Ian Swanson at Westminster

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Latest Capital shake-up may pit Labour MPs against each other and pave the way for Tory return after 20 years

THE political map of Edinburgh is changing yet again. The latest shake-up looks like forcing two of the city’s newest MPs into a head-to-head contest to stay at Westminster – and if the boundary changes go ahead as proposed, it could even pave the way for the Capital to have a Tory MP for the first time in nearly 20 years.

The Boundary Commission scheme, published today, means Edinburgh will be reduced from five seats at Westminster to four as part of the UK Government’s move to cut the House of Commons from 650 MPs to 600 and introduce much stricter rules about constituencies being of equal size. Scotland will end up with 52 MPs instead of 59.

City politicians broadly welcomed the way the commission has gone about creating the four new seats, keeping them within the city boundaries rather than adding in bits of neighbouring council areas.

Outside the city, the East Lothian constituency remains as it is, Midlothian takes in an area of the Borders to become Midlothian & Tweeddale, while Livingston and Linlithgow & Falkirk East stay roughly the same.

However, the proposals – due to take effect at the next general election in 2015 – do give Edinburgh some of the biggest constituencies in the UK, all with more than 80,000 residents.

The map is effectively redrawn to bring Edinburgh West further into the city centre, adjust the shape of Edinburgh South West, create a newly-named Edinburgh Central & Leith and remove the current Edinburgh South constituency but put more than three-quarters of it into a new Edinburgh East, along with more than half of the current East.

That means Labour MPs Ian Murray (Edinburgh South) and Sheila Gilmore (Edinburgh East) – both just elected at last year’s general election – may have to fight it out to become the candidate for the new seat, which will take in Bruntsfield and much of Morningside, as well as Liberton, Gilmerton, Burdiehouse, Newington and Portobello.

One Labour insider said: “People will look at these proposals and say Edinburgh South disappears and so far as the name is concerned that’s true, but really it’s Edinburgh East which has disappeared and Edinburgh South largely remains.”

Since a big chunk of Ms Gilmore’s current seat – including Craigentinny, Restalrig and the Old Town – goes into the new Central & Leith constituency, she could also challenge Edinburgh North & Leith Labour MP Mark Lazarowicz to stand there, but that is seen as unlikely. More than 70 per cent of Mr Lazarowicz’s current constituency goes into the new Central & Leith.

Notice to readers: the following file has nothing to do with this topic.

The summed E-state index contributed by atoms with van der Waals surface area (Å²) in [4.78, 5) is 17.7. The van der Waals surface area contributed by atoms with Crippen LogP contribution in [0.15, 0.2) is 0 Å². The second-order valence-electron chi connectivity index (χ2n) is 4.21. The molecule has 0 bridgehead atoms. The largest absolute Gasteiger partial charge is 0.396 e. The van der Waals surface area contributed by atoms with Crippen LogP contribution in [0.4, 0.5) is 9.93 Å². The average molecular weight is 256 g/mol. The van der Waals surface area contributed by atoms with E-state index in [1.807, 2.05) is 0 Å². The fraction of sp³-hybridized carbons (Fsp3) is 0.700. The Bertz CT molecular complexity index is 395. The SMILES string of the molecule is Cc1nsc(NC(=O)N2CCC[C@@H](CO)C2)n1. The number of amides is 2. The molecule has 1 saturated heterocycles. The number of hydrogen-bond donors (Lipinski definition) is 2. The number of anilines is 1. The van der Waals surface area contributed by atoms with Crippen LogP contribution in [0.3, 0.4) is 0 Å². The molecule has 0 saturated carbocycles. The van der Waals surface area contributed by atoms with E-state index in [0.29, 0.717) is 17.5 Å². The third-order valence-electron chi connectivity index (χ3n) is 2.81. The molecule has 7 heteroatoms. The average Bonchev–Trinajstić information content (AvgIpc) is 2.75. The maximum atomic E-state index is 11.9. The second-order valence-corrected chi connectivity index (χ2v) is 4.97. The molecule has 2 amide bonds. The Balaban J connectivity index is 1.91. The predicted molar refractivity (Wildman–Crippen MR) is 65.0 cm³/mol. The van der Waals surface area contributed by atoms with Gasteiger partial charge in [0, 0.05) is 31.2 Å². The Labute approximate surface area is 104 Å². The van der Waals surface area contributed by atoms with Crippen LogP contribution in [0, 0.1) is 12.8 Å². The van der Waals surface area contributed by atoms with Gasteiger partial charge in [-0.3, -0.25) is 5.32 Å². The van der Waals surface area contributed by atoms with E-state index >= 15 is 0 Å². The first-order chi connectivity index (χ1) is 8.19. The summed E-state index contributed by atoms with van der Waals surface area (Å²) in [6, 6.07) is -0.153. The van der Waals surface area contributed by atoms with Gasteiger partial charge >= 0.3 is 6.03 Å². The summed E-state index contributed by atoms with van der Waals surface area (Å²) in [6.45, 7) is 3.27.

Mr Lazarowicz said: “It’s good to see the name Leith is retained. Indeed, the proposed new constituency brings together parts of Leith which were previously separated.”

Meanwhile, some parts of the current North & Leith seat, including Inverleith, Stockbridge and Comely Bank, are transferred to Edinburgh West, which could be seen as increasing the chances of the Conservatives taking back a seat which they lost to the Liberal Democrats in 1997.

But a Lib Dem insider played down the threat to Mike Crockart, pointing out the Tories had been a poor third last time and suggesting a better Tory prospect might be the new Edinburgh South West, currently held for Labour by ex-Chancellor Alistair Darling.

It gains Ratho, Fairmilehead and the part of Stenhouse not already included in the constituency. Labour sources said the effect was neutral but described the seat as “marginal”.

Mr Darling said: “I’m glad the constituencies have been kept within the boundaries of the city, although there will inevitably be arguments about where they have drawn the lines.

“The objective of this whole exercise was to reduce the number of Labour MPs but, if you look at it overall, the commission has tried to make sense of a system that’s not very sensible.”

There is now a 12-week consultation period on the proposals, but the hearing on the Edinburgh shake-up takes place on November 14. Revised proposals will then be produced with final approval expected in early 2013.